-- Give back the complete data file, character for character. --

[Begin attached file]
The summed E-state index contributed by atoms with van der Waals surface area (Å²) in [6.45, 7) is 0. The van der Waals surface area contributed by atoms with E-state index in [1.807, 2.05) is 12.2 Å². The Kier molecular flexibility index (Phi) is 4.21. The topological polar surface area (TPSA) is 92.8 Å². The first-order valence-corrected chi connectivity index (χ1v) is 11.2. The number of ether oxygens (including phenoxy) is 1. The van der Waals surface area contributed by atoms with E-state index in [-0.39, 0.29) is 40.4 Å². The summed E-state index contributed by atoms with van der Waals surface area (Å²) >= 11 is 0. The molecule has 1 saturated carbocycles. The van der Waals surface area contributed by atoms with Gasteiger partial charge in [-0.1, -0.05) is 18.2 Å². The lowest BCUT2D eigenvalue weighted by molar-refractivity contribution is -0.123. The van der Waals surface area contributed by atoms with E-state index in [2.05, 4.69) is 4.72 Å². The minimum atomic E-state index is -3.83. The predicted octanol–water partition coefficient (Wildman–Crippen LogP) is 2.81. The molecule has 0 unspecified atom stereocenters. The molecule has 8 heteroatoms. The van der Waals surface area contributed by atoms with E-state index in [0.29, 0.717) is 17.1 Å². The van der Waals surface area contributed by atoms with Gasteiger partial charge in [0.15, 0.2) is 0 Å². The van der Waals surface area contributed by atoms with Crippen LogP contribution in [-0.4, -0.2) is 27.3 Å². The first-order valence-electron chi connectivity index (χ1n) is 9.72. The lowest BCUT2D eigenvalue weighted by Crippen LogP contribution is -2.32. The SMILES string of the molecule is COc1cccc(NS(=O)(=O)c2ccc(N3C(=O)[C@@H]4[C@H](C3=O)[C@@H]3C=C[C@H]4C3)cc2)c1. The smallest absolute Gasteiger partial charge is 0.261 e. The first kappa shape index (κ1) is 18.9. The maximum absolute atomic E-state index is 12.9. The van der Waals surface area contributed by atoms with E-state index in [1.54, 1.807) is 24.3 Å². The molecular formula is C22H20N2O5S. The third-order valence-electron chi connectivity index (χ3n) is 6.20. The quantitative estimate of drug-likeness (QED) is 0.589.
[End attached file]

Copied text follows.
The summed E-state index contributed by atoms with van der Waals surface area (Å²) in [6.45, 7) is 0. The van der Waals surface area contributed by atoms with E-state index in [1.807, 2.05) is 12.2 Å². The Kier molecular flexibility index (Phi) is 4.21. The topological polar surface area (TPSA) is 92.8 Å². The first-order valence-corrected chi connectivity index (χ1v) is 11.2. The number of ether oxygens (including phenoxy) is 1. The van der Waals surface area contributed by atoms with E-state index in [-0.39, 0.29) is 40.4 Å². The summed E-state index contributed by atoms with van der Waals surface area (Å²) >= 11 is 0. The molecule has 1 saturated carbocycles. The van der Waals surface area contributed by atoms with Gasteiger partial charge in [-0.1, -0.05) is 18.2 Å². The lowest BCUT2D eigenvalue weighted by molar-refractivity contribution is -0.123. The van der Waals surface area contributed by atoms with E-state index in [2.05, 4.69) is 4.72 Å². The minimum atomic E-state index is -3.83. The predicted octanol–water partition coefficient (Wildman–Crippen LogP) is 2.81. The molecule has 0 unspecified atom stereocenters. The molecule has 8 heteroatoms. The van der Waals surface area contributed by atoms with E-state index in [0.29, 0.717) is 17.1 Å². The van der Waals surface area contributed by atoms with Gasteiger partial charge in [0.15, 0.2) is 0 Å². The van der Waals surface area contributed by atoms with Crippen LogP contribution in [-0.4, -0.2) is 27.3 Å². The first-order valence-electron chi connectivity index (χ1n) is 9.72. The lowest BCUT2D eigenvalue weighted by Crippen LogP contribution is -2.32. The SMILES string of the molecule is COc1cccc(NS(=O)(=O)c2ccc(N3C(=O)[C@@H]4[C@H](C3=O)[C@@H]3C=C[C@H]4C3)cc2)c1. The smallest absolute Gasteiger partial charge is 0.261 e. The first kappa shape index (κ1) is 18.9. The maximum absolute atomic E-state index is 12.9. The van der Waals surface area contributed by atoms with E-state index in [1.54, 1.807) is 24.3 Å². The molecular formula is C22H20N2O5S. The third-order valence-electron chi connectivity index (χ3n) is 6.20. The quantitative estimate of drug-likeness (QED) is 0.589.